Two Trees is at it again.
An anonymous source alleges that lead paint is running rampant through our air and waterways for us to breathe and drink. The current demolition of Domino is occurring in our hyper-densely populated neighborhood with no regard to public health. The entire Domino site should be contained to protect public health by a method known as shrink wrap scaffolding which ensures that the job is done safely and properly. This should be done right away as the temperatures rise, so too will hazardous conditions.
Exposure to lead paint is very dangerous for many reasons. The inside of the entire “bin” structure is now completely exposed. As the latent chips on the heavy machinery and infrastructure are baking in the hot summer sun, they peel and flake away with the shifting winds coming off the East River. This process occurs as the binders in the paint, mostly contaminants break down over time making them become airborne. Aside from lead, other carcinogens such as benzene and methylene chloride are being blown in and around the East River corridor.
The developer needs to be more accountable for protecting the public health and growing concerns of the community. How can we protect ourselves from the hidden dangers posed by this new threat when simple steps are not being taken?
More details to follow…
- House paint no longer contains lead, so it’s not a problem.
- False. Because household paint before the 1970′s often contained lead, it may still pose a problem. As lead paint ages, it can chip or crumble into dust. Exposure to lead paint dust or chips can cause serious health problems, especially to children and pregnant women. So, if you live in or own an older home, you need to know how to protect yourself and others.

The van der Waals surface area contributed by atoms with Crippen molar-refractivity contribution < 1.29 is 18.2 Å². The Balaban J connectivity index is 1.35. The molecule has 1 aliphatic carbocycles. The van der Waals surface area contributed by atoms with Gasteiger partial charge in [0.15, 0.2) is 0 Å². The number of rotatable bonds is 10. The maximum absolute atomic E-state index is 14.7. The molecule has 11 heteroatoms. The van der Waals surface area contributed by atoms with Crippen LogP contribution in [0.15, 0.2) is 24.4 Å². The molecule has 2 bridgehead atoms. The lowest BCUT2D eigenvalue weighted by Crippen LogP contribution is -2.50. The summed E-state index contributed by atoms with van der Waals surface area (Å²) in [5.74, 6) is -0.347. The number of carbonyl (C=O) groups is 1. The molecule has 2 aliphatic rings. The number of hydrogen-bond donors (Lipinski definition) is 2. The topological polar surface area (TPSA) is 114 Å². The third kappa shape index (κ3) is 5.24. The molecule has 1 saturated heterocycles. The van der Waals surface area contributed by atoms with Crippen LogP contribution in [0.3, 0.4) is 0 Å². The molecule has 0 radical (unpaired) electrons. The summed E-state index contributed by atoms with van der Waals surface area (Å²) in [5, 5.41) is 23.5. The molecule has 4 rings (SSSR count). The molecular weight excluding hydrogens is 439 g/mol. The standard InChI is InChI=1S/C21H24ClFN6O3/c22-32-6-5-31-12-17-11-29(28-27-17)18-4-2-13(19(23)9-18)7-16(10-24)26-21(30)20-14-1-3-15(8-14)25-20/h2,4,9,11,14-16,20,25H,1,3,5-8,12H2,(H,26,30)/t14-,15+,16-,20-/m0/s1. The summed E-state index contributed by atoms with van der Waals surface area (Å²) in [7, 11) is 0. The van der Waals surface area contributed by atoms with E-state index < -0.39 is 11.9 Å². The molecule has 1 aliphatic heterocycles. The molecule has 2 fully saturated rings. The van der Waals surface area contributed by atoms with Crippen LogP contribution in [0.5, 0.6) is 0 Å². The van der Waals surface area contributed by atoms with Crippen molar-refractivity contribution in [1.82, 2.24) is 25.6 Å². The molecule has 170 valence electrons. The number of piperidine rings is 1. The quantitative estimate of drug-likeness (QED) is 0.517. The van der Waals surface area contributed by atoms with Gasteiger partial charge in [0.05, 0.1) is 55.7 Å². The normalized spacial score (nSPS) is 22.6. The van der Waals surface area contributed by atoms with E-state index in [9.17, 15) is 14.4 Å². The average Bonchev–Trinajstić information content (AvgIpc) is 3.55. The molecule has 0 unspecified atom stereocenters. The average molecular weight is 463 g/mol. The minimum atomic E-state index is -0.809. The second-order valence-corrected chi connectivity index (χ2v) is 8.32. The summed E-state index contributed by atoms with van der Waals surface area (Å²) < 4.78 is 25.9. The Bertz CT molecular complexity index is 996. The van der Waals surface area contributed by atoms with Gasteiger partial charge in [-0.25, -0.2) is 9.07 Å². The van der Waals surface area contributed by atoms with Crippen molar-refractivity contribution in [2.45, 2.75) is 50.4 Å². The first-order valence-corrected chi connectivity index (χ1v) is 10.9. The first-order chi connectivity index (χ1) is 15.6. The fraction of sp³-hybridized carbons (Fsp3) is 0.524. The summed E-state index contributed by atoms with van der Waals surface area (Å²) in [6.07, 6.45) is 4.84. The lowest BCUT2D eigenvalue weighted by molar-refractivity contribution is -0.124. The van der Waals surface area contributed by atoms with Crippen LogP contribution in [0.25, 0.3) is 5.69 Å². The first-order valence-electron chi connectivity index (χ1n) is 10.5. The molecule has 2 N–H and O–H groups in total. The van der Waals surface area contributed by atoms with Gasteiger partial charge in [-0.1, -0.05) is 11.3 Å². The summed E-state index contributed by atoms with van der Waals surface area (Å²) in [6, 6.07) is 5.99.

- You can tell by looking if paint contains lead.
- False. The only way to be sure if paint contains lead is to have it tested by a qualified professional. Home test kits are not reliable, and can’t tell you whether the paint poses a risk.
- If I have lead-based paint, I can still safely remodel or renovate.
- True. Small projects that disturb old surfaces which have lead-based paint can be done safely. In fact, it is best to assume that building materials in an older home contain lead, and take proper precautions. Larger jobs should be done by trained professionals.
- Getting rid of lead paint is better than leaving it there.
- False. Lead paint that is in good condition is usually not a hazard. However, if you plan to do a project which disturbs the paint in any way, it must be done carefully.
- Some methods of removing lead-based paint actually do more harm than good.
- True. Some methods, such as dry sanding, dry scraping, torching, or power sanding can create huge amounts of lead dust. Once the dust is released into the home, it can make occupants sick if it enters the body. Always use a method that creates the least amount of dust and fumes.
- Preparing to do the job is as important as the methods used to do it.